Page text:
An Aeronaut 30 using built-in organization; zip-lock bag for toiletries and a plastic grocery bag for packing shoes

How do I use Packing Cubes?

Such a good question! With so many organizational options, it can be difficult to know where to start. Below is a quick guide / our recommendations. We plan to expand this into its very own blog post in the future.

Aeronaut 45

Minimum Packing Cubes: None, or one End Pocket Cube (for running shoes / a second pair of shoes). Use the tie-down straps to secure slacks/shirts and roll t-shirts to put in one of the end compartments. Use a zip-lock bag for toiletries*.

Maximum Packing Cubes: Two End Pocket Packing Cubes (one in each End Pocket Compartment), and either two Large (regular or Laundry), one Large and two Small (regular or Laundry), or four Small. Use a 3D Clear Organizer Cube (attached via a 16” Key Strap) as a 3-1-1 liquids/toiletries bag.

Aeronaut 30

Minimum Packing Cubes: None, or one End Pocket Cube (for running shoes / a second pair of shoes). Use the tie-down straps to secure slacks/shirts and roll t-shirts to put in one of the end compartments. Use a zip-lock bag for toiletries.

Maximum Packing Cubes: Two End Pocket Packing Cubes (one in each End Pocket Compartment), and either two Large (regular or Laundry), one Large and two Small (regular or Laundry), or four Small. Use a 3D Clear Organizer Cube (attached via a 16” Key Strap) as a 3-1-1 liquids/toiletries bag.

Tri-Star

Minimum Packing Cubes: None, or one Medium Packing Cube. Use a zip-lock bag for liquids and toiletries.

Maximum Packing Cubes: One Small and one Medium Packing Cube in the front main compartment, one Large Packing Cube in the back compartment. You can either put another Small and Medium Packing Cube or one Large Packing Cube in the middle compartment, or use that compartment to carry your laptop in a Cache. Use a 3D Clear Organizer Cube (attached via a 16” Key Strap) as a 3-1-1 liquids/toiletries bag.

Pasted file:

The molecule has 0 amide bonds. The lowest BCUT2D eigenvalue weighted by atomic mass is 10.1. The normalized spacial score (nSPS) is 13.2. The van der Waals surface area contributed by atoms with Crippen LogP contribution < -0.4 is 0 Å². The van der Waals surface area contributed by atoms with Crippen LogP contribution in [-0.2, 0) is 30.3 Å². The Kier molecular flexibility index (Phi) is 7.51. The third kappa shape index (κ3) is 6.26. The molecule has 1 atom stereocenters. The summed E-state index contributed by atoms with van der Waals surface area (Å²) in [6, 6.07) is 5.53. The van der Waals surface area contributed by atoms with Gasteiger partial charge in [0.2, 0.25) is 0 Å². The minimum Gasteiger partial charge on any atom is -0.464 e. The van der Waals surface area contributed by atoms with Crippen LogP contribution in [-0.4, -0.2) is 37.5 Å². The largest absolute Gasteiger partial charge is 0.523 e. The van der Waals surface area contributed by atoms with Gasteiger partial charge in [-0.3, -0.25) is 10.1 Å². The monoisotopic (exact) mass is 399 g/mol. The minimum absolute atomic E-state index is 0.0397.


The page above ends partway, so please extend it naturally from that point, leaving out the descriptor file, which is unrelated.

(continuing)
Western Flyer

Minimum Packing Cubes: None, or one Small Packing Cube. Use a zip-lock bag for liquids and toiletries.

Maximum Packing Cubes: Four Small Packing Cubes (two in each compartment), two Large Packing Cubes, or two Small and one Large.

*The notes on packing liquids/toiletries assume you’re traveling via plane; if you’re on the road or traveling by rail and don’t have restrictions on liquids, check out our Spiff Kits, which offer more space and organization for toiletries than the 3D Clear Organizer Cube.

How necessary are Packing Cubes?

Tom designed our travel bags to make Packing Cubes optional; that’s why he added tie-down straps (useful for cinching down / keeping flat folded pants, shirts, or even a blazer) to our Aeronaut 30, Aeronaut 45, and Tri-Star travel bags.

If you don’t want to use Packing Cubes, we’d recommend the Aeronaut 30 or Aeronaut 45 over the Western Flyer or Tri-Star.  Tom designed the Aeronaut to be a bag you could basically live out of and never have to unpack. Its end pockets do a great job of keeping rolled clothes neat and you’ll find that folded clothes don’t shift around too much in the main compartment. Unlike bags with clamshell openings, you can set the Aeronaut on the bed/chair, zip it open, and have full and entirely visible access to your stuff—without worrying about it unfurling or falling out. In short, we think the design of the Aeronaut especially lends itself to packing sans Packing Cubes.

The Tri-Star and Western Flyer, on the other hand, are designed to be checkpoint-friendly laptop travel bags that offer you the ability to carry up to a 17″ a laptop in a Cache—in addition to your clothes and toiletries.